In the bitter cold of a Montreal winter, Tempe Brennan is digging for a corpse buried more than a century ago. Although Tempe thrives on such enigmas from the past, it’s a chain of contemporary deaths and disappearances that has seized her attention—and she alone is ideally placed to make a chilling connection among the seemingly unrelated events. At the crime scene, at the morgue, and in the lab, Tempe probes a mystery that sweeps from a deadly Quebec fire to startling discoveries in the Carolinas, and culminates in Montreal with a terrifying showdown—a nerve-shattering test of both her forensic expertise and her skills for survival.
A fellow named Richard Bachman wrote Blaze in 1973 on an Olivetti typewriter, then turned the machine over to Stephen King, who used it to write Carrie. Bachman died in 1985 ("cancer of the pseudonym"), but in late 2006 King found the original typescript of Blaze among his papers at the University of Maine's Fogler Library ("How did this get here?!"), and decided that with a little revision it ought to be published.
Blaze is the story of Clayton Blaisdell, Jr. -- of the crimes committed against him and the crimes he commits, including his last, the kidnapping of a baby heir worth millions. Blaze has been a slow thinker since childhood, when his father threw him down the stairs -- and then threw him down again. After escaping an abusive institution for boys when he was a teenager, Blaze hooks up with George, a seasoned criminal who thinks he has all the answers. But then George is killed, and Blaze, though haunted by his partner, is on his own.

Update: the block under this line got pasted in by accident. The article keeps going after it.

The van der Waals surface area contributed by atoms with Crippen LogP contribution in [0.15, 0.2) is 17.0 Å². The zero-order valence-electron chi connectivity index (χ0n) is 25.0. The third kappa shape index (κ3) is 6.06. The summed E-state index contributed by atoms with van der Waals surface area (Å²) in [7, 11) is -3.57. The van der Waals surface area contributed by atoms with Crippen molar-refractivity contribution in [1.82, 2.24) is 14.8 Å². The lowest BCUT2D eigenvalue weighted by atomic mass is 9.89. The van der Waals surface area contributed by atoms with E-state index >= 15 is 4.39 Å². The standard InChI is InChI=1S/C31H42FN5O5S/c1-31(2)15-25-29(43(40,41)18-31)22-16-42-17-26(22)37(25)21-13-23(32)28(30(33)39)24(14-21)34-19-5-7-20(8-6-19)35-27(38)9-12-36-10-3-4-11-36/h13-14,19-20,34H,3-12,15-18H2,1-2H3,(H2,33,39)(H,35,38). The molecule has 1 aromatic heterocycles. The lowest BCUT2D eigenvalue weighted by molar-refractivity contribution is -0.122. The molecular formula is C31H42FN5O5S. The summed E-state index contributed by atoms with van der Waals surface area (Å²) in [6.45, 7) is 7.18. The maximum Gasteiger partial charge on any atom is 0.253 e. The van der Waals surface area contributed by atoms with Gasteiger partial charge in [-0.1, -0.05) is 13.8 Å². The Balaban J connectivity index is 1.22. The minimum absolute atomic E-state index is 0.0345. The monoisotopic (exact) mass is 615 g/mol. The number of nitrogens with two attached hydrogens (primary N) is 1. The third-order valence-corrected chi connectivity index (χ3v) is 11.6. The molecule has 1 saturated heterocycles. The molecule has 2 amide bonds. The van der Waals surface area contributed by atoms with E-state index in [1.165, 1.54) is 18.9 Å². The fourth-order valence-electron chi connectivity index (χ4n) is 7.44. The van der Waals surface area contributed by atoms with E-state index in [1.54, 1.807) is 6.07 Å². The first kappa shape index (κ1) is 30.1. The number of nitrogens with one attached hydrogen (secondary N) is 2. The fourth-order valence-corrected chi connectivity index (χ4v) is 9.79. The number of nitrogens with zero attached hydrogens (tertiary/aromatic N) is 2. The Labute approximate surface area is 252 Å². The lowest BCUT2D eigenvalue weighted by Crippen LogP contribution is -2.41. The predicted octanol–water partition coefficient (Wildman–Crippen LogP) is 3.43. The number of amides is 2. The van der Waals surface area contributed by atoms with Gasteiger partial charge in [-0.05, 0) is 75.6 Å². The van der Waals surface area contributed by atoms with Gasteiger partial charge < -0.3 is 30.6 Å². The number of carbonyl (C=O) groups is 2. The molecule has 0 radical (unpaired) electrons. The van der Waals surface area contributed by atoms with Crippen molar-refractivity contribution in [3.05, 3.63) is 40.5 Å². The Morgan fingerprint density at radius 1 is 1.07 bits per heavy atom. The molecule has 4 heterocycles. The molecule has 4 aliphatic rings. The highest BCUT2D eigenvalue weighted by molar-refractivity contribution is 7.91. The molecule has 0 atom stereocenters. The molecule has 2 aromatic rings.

He becomes one of the most sympathetic criminals in all of literature. This is a crime story of surprising strength and sadness, with a suspenseful current sustained by the classic workings of fate and character -- as taut and riveting as Stephen King's The Girl Who Loved Tom Gordon.
What the wreckage conceals is more important than money. It is power: a list of names, a record of those who have struck a deal with the devil. Now a battle is about to commence between those who want the list to remain secret and those for whom it represents a crucial weapon in the struggle against the forces of darkness.
The race to secure the prize draws in private detective Charlie Parker, a man who knows more than most about the nature of the terrible evil that seeks to impose itself on the world, and who fears that his own name may be on the list. It lures others, too: a beautiful, scarred woman with a taste for killing; a silent child who remembers his own death; and a serial killer known as the Collector, who sees in the list new lambs for his slaughter. But as the rival forces descend upon this northern state, the woods prepare to meet them, for the forest depths hide other secrets.